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Exploring neutrophil heterogeneity in health and cancer

Peakman, Frederick Mark; (2021) Exploring neutrophil heterogeneity in health and cancer. Doctoral thesis (Ph.D), UCL (University College London). Green open access

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Interactions between cancer cells and their microenvironment are critical for tumour initiation, growth and metastasis. Consequently, a greater understanding of these interactions may offer novel opportunities for therapy. Neutrophils are innate immune cells that form a component of the tumour microenvironment. Both pro- and anti-tumour effects of neutrophils are reported in the literature, suggesting context-dependent complexity in neutrophil-tumour interactions. This complexity is further deepened by recent reports demonstrating that neutrophil populations are more heterogeneous than previously appreciated, but it is unclear what significance this may have in a cancer context. This thesis therefore aimed to investigate how tumours perturb neutrophil heterogeneity and the potential functional consequences of this perturbation for neutrophiltumour interactions. I first used mass cytometry to perform high-dimensional analysis of mouse neutrophil surface marker expression across tissues and control and tumour-bearing contexts, using the MMTV-PyMT mouse model of breast cancer. This revealed a number of neutrophil populations defined by their differential expression of surface markers, with shifts in the populations observed between control and tumour-bearing mice. In particular, a population of neutrophils defined by low expression of L-Selectin (CD62L- ) expands in the bone marrow, circulation and periphery of tumour-bearing mice. This phenotype was observed in a number of other mouse cancer models. Analysis of nuclear morphology found that CD62Lneutrophils have a more hyper-segmented nucleus than CD62L+ neutrophils, suggesting potential functional differences between these populations. However, a range of functional assays did not identify differences between the two populations. Instead, comparison of the total neutrophil population from control mice and tumour-bearing mice discovered differences in functionality. Most significantly, when comparing neutrophils from control and tumour-bearing mice I found changes in kinase activity, reactive oxygen species and in vitro interactions with cancer cells, indicating broad shifts in neutrophil phenotype during the switch from a healthy state to cancer.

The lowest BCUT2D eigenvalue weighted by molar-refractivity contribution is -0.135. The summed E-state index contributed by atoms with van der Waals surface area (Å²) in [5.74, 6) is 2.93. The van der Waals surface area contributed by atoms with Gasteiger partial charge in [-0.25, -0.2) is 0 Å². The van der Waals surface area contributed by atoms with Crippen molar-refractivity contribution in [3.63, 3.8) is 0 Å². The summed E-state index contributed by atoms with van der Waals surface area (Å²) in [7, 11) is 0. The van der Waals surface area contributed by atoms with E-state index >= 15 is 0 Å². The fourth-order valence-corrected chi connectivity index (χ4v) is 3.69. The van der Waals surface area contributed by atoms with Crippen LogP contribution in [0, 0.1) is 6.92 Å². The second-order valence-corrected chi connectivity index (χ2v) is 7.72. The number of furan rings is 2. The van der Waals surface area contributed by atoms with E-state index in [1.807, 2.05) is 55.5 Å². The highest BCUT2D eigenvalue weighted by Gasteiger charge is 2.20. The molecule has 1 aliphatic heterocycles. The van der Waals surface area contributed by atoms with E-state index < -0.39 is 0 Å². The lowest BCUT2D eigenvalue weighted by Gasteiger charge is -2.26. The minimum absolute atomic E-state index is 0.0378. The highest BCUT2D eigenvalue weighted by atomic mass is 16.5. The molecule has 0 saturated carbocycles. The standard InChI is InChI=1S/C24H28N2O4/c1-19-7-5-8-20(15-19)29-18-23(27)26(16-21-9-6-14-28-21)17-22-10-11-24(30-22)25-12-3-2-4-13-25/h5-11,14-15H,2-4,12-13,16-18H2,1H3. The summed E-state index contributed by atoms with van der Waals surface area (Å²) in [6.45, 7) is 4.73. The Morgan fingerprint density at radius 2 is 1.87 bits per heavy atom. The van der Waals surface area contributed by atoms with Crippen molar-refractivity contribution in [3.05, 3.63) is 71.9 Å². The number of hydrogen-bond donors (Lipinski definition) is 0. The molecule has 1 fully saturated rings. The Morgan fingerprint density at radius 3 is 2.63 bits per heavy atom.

Type: Thesis (Doctoral)
Qualification: Ph.D
Title: Exploring neutrophil heterogeneity in health and cancer
Event: UCL (University College London)
Open access status: An open access version is available from UCL Discovery
Language: English
Additional information: Copyright © The Author 2020. Original content in this thesis is licensed under the terms of the Creative Commons Attribution 4.0 International (CC BY 4.0) Licence (https://creativecommons.org/licenses/by/4.0/). Any third-party copyright material present remains the property of its respective owner(s) and is licensed under its existing terms. Access may initially be restricted at the author’s request.
UCL classification: UCL
UCL > Provost and Vice Provost Offices
UCL > Provost and Vice Provost Offices > School of Life and Medical Sciences
UCL > Provost and Vice Provost Offices > School of Life and Medical Sciences > Faculty of Life Sciences
UCL > Provost and Vice Provost Offices > School of Life and Medical Sciences > Faculty of Life Sciences > Div of Biosciences
URI: https://discovery.ucl.ac.uk/id/eprint/10119163
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